“We really want to showcase all of the aspects of Iowa agriculture,” Vande Hoef says. “Certainly, the livestock production, the beef and pork and dairy, the turkey production, the eggs as well, but also, the corn and soybeans as well as the specialty crops like grapes.”

The mural should serve as a visual representation of the commitment by Iowa farmers to protecting the land and improving water quality. It will be created on a six-panel, eight-by-24-foot wall in the Agricultural Building during the state fair.

Vande Hoef says, “We see it as an opportunity to highlight Iowa agriculture and the conservation and water quality efforts that are underway on our farms, in our rural small towns and in our cities.” At least a portion of the mural must be painted during the state fair, which runs August 11th through the 21st, including at least two hours each day between 10 a.m. and 6 p.m. Artists need to apply by July 1st. In addition to being seen by perhaps hundreds of thousands of fairgoers, there’s cash compensation, too.

“The ag groups have provided $1,500 to support the artist and an additional $500 to purchase supplies, so we want to encourage artists to apply,” Vande Hoef says. “We have all of the information on our website at IowaAgriculture.gov under ‘Hot Topics.'” Besides the state ag department, the project is being sponsored by: the Iowa Pork Producers Association, Iowa Turkey Federation, Iowa Egg Council, Iowa Beef Industry Council, Midwest Dairy Association, Iowa Corn Growers Association and the Iowa Soybean Association.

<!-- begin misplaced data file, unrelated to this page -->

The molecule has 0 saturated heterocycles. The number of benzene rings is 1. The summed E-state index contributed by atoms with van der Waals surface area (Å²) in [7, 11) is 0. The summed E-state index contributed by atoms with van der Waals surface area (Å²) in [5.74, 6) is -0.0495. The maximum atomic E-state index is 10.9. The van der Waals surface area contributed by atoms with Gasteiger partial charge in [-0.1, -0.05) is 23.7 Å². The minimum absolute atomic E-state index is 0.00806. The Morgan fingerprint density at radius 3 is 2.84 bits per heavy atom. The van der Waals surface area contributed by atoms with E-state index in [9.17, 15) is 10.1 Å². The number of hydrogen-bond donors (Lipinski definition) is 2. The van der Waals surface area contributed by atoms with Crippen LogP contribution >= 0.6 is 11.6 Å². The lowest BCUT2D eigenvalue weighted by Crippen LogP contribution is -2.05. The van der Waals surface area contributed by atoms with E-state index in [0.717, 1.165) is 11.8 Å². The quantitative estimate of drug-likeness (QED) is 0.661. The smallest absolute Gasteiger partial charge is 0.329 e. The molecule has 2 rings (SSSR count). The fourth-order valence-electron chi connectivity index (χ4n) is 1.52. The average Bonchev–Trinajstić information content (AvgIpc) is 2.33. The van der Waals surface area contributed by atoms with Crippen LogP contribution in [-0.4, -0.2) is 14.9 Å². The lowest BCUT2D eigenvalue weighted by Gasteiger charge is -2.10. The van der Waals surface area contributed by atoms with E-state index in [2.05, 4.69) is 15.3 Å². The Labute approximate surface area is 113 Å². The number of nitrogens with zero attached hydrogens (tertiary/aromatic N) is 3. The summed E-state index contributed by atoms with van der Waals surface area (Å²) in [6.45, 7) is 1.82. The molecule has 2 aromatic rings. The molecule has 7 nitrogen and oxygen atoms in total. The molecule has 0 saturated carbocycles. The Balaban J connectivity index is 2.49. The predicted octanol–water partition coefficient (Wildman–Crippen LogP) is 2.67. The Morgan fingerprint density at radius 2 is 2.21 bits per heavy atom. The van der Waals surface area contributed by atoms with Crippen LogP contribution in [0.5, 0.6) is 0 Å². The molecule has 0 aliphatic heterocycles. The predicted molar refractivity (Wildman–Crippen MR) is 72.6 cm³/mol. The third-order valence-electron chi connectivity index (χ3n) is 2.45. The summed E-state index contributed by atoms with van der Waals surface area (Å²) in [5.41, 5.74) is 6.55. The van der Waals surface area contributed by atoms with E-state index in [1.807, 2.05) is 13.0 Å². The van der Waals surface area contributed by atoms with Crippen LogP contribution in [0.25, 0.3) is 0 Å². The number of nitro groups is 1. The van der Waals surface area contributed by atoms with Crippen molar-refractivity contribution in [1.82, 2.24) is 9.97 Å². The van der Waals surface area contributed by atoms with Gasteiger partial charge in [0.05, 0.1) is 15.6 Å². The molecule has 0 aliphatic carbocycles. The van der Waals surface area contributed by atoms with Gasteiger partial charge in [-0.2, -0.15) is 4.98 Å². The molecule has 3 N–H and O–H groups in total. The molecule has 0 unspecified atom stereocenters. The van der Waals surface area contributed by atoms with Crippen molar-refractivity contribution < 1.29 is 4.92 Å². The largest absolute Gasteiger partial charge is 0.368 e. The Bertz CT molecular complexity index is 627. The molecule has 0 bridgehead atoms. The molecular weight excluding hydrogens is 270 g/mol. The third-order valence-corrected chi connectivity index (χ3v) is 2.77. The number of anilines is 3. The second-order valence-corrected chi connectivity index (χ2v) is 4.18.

(Radio Iowa)

Forbes lists Stine Seed founder as Iowa’s richest resident

Ag/Outdoor, News

May 26th, 2016 by Ric Hanson

Forbes magazine is out with its list of the richest residents in each state and an agri-businessman from Adel is listed as Iowa’s richest person. Seventy-four-year-old Harry Stine is the founder of Stine Seed. He started experimenting with corn and soybean genetics in the 1960s and got patents on key soybean genetics in the 1990s. Forbes pegs Stine’s net worth at three-point-six billion dollars. The magazine’s website says Stine drives a Ford F-150 pick-up and lives in a small home near the Stine Seed headquarters.

Investment guru Warren Buffet is the richest person in Nebraska. South Dakota’s richest resident is a banker. The part-owner of Cargill is the richest person in Minnesota. Wisconsin’s richest person founded the Menard’s chain of home improvement stores. The richest person in Illinois is a hedge fund manager and Missouri’s richest person owns the St. Louis Rams, but recently struck a deal to move the team to Los Angeles.